Tuesday, December 2, 2014

To The Childlike

Welcome In 
In Advent we cry out, “Come, O come Emmanuel! Come, visit us and bring your peace to hearts filled with the cares and troubles of our lives. Let us become a holding place for you as we begin this blessed season.”
— from Let Us Adore Him

Blessed Rafal Chylinski

Born near Buk in the Poznan region of Poland, Melchior showed early signs of religious devotion; family members nicknamed him "the little monk." After completing his studies at the Jesuit college in Poznan, Melchior joined the cavalry and was promoted to officer rank within three years.

In 1715, against the urgings of his military comrades, Melchior joined the Conventual Franciscans in Krakow. Receiving the name Rafal, he was ordained two years later. After pastoral assignments in nine cities, he came to Lagiewniki (central Poland), where he spent the last 13 years of his life, except for 20 months ministering to flood and epidemic victims in Warsaw. In all these places, Rafal was known for his simple and candid sermons, for his generosity, as well as his ministry in the confessional. People of all levels of society were drawn to the self-sacrificing way he lived out his religious profession and priestly ministry.
Rafal played the harp, lute, and mandolin to accompany liturgical hymns. In Lagiewniki he distributed food, supplies, and clothing to the poor. After his death, the Conventual church in that city became a place of pilgrimage for people throughout Poland. He was beatified in Warsaw in 1991.


The sermons preached by Rafal were powerfully reinforced by the living sermon of his life. The Sacrament of Reconciliation can help us bring our daily choices into harmony with our words about Jesus’ influence in our life.

During the beatification homily, Pope John Paul II said, "May Blessed Rafal remind us that every one of us, even though we are sinners, has been called to love and to holiness" (L'Osservatore Romano, 1991, vol. 25, number 19).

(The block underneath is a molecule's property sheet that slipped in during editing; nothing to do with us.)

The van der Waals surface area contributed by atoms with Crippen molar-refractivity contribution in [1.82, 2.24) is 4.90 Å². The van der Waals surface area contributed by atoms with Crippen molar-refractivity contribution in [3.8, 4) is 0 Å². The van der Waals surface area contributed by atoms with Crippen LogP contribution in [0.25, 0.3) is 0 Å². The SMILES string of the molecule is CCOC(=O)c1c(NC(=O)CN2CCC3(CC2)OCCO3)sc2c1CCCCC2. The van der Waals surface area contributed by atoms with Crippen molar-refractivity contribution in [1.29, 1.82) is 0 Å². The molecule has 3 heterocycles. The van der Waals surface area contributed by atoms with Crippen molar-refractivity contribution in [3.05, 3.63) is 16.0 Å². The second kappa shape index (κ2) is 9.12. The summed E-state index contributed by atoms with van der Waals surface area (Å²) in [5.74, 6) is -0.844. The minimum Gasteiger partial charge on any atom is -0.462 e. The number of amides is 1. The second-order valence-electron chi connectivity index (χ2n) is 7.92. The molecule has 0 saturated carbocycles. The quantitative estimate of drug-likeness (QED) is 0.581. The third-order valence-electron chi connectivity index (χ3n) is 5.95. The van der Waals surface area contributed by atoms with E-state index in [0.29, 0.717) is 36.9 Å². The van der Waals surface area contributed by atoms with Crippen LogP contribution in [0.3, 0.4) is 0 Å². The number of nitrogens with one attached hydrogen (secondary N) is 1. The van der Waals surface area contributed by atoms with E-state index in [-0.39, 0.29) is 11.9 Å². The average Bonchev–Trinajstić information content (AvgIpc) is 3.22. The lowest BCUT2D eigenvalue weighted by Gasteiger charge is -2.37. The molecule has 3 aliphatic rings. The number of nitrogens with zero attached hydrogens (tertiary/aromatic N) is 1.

Saint of the Day
Lives, Lessons and Feast
By Leonard Foley, O.F.M.; revised by Pat McCloskey, O.F.M. 



Dear Jesus, I come to you today
longing for your presence.
I desire to love you as You love me.
May nothing ever separate me from You.


"I am free."
When I look at these words in writing
They seem to create in me a feeling of awe.
Yes, a wonderful feeling of freedom.
Thank You, God.


Where do I sense hope, encouragement, and growth areas in my life? By looking back over the last few months, I may be able to see which activities and occasions have produced rich fruit.
If I do notice such areas, I will determine to give those areas both time and space in the future.

The Word of God


Reading 1 is 11:1-10

On that day,
A shoot shall sprout from the stump of Jesse,
and from his roots a bud shall blossom.
The Spirit of the LORD shall rest upon him:
a Spirit of wisdom and of understanding,
A Spirit of counsel and of strength,
a Spirit of knowledge and of fear of the LORD,
and his delight shall be the fear of the LORD.
Not by appearance shall he judge,
nor by hearsay shall he decide,
But he shall judge the poor with justice,
and decide aright for the land’s afflicted.
He shall strike the ruthless with the rod of his mouth,
and with the breath of his lips he shall slay the wicked.
Justice shall be the band around his waist,
and faithfulness a belt upon his hips.

Then the wolf shall be a guest of the lamb,
and the leopard shall lie down with the kid;
The calf and the young lion shall browse together,
with a little child to guide them.
The cow and the bear shall be neighbors,
together their young shall rest;
the lion shall eat hay like the ox.
The baby shall play by the cobra’s den,
and the child lay his hand on the adder’s lair.
There shall be no harm or ruin on all my holy mountain;
for the earth shall be filled with knowledge of the LORD,
as water covers the sea.

On that day,
The root of Jesse,
set up as a signal for the nations,
The Gentiles shall seek out,
for his dwelling shall be glorious.

Responsorial Psalm ps 72:1-2, 7-8, 12-13, 17